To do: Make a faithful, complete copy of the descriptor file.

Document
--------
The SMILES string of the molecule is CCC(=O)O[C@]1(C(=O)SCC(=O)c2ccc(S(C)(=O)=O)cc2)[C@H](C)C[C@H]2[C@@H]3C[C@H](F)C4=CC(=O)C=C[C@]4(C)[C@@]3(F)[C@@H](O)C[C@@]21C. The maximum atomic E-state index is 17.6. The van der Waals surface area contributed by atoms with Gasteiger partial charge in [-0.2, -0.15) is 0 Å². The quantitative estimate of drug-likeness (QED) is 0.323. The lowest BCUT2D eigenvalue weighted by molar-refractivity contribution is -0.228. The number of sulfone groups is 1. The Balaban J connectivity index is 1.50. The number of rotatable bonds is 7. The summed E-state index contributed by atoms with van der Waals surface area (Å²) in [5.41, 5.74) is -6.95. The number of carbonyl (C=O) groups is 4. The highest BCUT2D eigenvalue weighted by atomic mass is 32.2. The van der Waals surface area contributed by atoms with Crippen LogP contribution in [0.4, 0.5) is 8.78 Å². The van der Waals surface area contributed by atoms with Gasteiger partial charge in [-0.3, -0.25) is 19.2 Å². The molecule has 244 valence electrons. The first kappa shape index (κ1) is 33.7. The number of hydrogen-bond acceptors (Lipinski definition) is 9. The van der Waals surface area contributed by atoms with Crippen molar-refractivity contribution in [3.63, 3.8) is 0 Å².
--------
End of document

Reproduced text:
The SMILES string of the molecule is CCC(=O)O[C@]1(C(=O)SCC(=O)c2ccc(S(C)(=O)=O)cc2)[C@H](C)C[C@H]2[C@@H]3C[C@H](F)C4=CC(=O)C=C[C@]4(C)[C@@]3(F)[C@@H](O)C[C@@]21C. The maximum atomic E-state index is 17.6. The van der Waals surface area contributed by atoms with Gasteiger partial charge in [-0.2, -0.15) is 0 Å². The quantitative estimate of drug-likeness (QED) is 0.323. The lowest BCUT2D eigenvalue weighted by molar-refractivity contribution is -0.228. The number of sulfone groups is 1. The Balaban J connectivity index is 1.50. The number of rotatable bonds is 7. The summed E-state index contributed by atoms with van der Waals surface area (Å²) in [5.41, 5.74) is -6.95. The number of carbonyl (C=O) groups is 4. The highest BCUT2D eigenvalue weighted by atomic mass is 32.2. The van der Waals surface area contributed by atoms with Crippen LogP contribution in [0.4, 0.5) is 8.78 Å². The van der Waals surface area contributed by atoms with Gasteiger partial charge in [-0.3, -0.25) is 19.2 Å². The molecule has 244 valence electrons. The first kappa shape index (κ1) is 33.7. The number of hydrogen-bond acceptors (Lipinski definition) is 9. The van der Waals surface area contributed by atoms with Crippen molar-refractivity contribution in [3.63, 3.8) is 0 Å².